A draft decision on whether to begin an overnight camping permit system in select areas of the Maroon Bells-Snowmass Wilderness could come as soon as the middle of May, the U.S. Forest says. A final decision either way could come in July.
The draft decision will be based on public reaction to an environmental assessment now open to public comment. There will be forums April 5 at the Rocky Mountain Institute in Basalt and April 6 at the Gunnison Community Center in Gunnison. The Forest Service has posted more details here, including how to comment electronically or by mail.
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The question of whether to move to a permit system has grown out of concern that an increasing number of people who go to the wilderness area could end up degrading it at the same time.
If a camping permit system were to be approved, the soonest it might take effect would be 2018, and it would first be tried at Conundrum Hot Springs near Aspen, at the head of a valley one ridge over from Maroon Lake and the Maroon Bells mountains. The springs, at timberline and accessible via an all-day hike, are a popular destination, and both the springs and the parking area at the trailhead can become seriously overcrowded.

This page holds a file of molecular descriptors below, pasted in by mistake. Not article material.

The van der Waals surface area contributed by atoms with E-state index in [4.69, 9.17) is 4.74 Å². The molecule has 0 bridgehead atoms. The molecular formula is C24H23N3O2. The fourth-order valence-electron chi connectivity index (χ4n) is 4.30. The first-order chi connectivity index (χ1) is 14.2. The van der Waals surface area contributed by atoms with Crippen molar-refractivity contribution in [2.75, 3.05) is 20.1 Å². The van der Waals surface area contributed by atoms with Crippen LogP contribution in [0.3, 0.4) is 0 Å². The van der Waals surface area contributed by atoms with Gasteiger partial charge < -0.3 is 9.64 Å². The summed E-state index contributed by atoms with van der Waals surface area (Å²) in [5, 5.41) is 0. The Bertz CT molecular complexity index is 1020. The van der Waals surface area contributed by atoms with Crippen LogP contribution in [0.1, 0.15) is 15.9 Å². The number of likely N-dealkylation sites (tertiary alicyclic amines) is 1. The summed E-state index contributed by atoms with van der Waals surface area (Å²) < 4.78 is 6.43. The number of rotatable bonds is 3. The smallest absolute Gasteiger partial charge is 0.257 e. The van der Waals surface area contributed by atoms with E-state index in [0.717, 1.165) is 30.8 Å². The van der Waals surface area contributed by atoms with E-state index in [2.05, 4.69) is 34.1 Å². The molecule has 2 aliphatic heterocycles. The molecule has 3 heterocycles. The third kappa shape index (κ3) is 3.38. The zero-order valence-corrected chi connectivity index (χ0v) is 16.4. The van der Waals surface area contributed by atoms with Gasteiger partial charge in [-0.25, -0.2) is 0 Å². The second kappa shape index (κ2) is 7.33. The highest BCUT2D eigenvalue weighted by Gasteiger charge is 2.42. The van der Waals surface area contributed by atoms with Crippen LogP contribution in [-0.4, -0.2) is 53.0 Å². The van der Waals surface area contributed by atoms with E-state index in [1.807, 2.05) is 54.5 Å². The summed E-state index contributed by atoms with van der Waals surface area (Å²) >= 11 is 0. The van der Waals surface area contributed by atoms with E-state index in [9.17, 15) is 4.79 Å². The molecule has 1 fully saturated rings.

It's part of a trend. The Forest Service says overnight visits at the 10 most popular trails within the Maroon Bells-Snowmass Wilderness has increased 115 percent since 2007. Public meetings were held in 2016 on how best to cope with overcrowding in the wilderness area.
The new draft assessment grew out what Forest Service officials heard at those public meetings.
Editor's note: The story has been updated to clarify that a final decision on camping in the Maroon Bells-Snowmass Wilderness has not been reached, and that Conundrum Hot Springs is not a designated Forest Service campground.